The Nigerian Aviation Handling Company (NAHCO) was incorporated as a Private Limited Liability Company on December 6, 1979 under then Nigerian Enterprises Promotion Decree. The Federal Government's 60% ownership was vested in the Federal Airports Authority of Nigerian (FAAN) while four foreign airlines owned the remaining 40%. However, as a result of Government's privatization and commercialization policy, the Federal Government of Nigeria divested the 60% shareholding of the Company held by the FAAN through an Initial Public Offering (IPO). The company's 180 Million Ordinary shares of 50 kobo each were offered for sale at N5.50 per share. NAHCo was successfully privatized in August 2005 and subsequently listed on Nigerian Stock Exchange on November 27, 2006.
The company by December 31, 2007 according to 2007 Annual Report and Account, 60%, is owned by Nigerian Shareholders and 40% by Foreign airlines in the following proportion: British Airways 12.5%. Air France 12.5%, Lufthansa 7% and Sabena (in liquidation) 8% respectively. However the shareholding of the shareholders has changed drastically by February 28, 2008 with British Airways, Air France and Lufthansa Commercial Holding GmBH now holding 10.7%, 5.8% and 6% respectively while the shareholding of Sabena (in liquidation) has been bought over by Rosehill Group Ltd with 9.5% and the remaining 76% are owned by Nigerians.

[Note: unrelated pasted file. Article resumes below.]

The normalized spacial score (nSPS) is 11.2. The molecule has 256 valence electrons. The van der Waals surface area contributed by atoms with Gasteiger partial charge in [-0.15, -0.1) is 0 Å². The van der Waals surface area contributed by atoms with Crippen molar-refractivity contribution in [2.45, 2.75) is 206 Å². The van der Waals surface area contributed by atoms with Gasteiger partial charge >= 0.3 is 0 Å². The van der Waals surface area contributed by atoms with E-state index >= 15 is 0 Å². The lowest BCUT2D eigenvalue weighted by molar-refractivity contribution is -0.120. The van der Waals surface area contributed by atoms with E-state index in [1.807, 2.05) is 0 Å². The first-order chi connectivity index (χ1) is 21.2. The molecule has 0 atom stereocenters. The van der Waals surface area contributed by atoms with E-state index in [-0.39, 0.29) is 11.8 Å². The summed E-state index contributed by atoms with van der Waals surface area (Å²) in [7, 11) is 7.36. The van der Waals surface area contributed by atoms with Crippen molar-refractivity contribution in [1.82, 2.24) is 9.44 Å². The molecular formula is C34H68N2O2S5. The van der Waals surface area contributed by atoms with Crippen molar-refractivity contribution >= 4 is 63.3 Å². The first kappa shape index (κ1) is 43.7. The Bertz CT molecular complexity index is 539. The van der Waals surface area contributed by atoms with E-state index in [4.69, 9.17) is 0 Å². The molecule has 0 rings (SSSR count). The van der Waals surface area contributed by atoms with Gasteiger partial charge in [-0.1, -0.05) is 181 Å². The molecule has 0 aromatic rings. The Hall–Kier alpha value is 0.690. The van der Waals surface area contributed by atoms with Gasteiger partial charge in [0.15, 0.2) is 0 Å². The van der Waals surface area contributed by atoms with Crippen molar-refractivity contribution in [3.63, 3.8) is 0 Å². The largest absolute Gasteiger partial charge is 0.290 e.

NAHCo offers comprehensive portfolio of Aviation Handling Services to its customers. Such includes: cargo handling services, mail handling services, passenger and baggage handling services, provision of Inter-Airport Traffic Services and other ground-handling services such as provision of various freight equipments, facilitating aircraft marshalling provision of ramp services, carriage of goods, cleaning and on - the - spot servicing of aircrafts.
NAHCo's operations are carried out at its corporate headquarters, Muritala Mohammed International Airport, Ikeja Lagos State and other International airports across the country. The management structure is made up of the General Manager’s Office and three other divisions. Finance and Administration, Logistics and operations while the General Manager's Office houses the Corporate Affairs, Marketing and Strategy, Internal Audit and Company Secretary/Legal Adviser.
The method of investigation for this study is essentially both descriptive and analytical in nature. It therefore relies heavily on the company annual report and accounts, and complemented by desk research. The approach involved mainly the analysis of the annual report and accounts. The data was gathered principally through the secondary source, notably the 2005 and 2007 abridged prospectus of offer for sale of NAHCo shares. Heavy use was also made of the annual report and accounts of the company from 2005 to 2007. Furthermore some write up on the company in the newspaper, newsmagazine and seminar papers were also considered.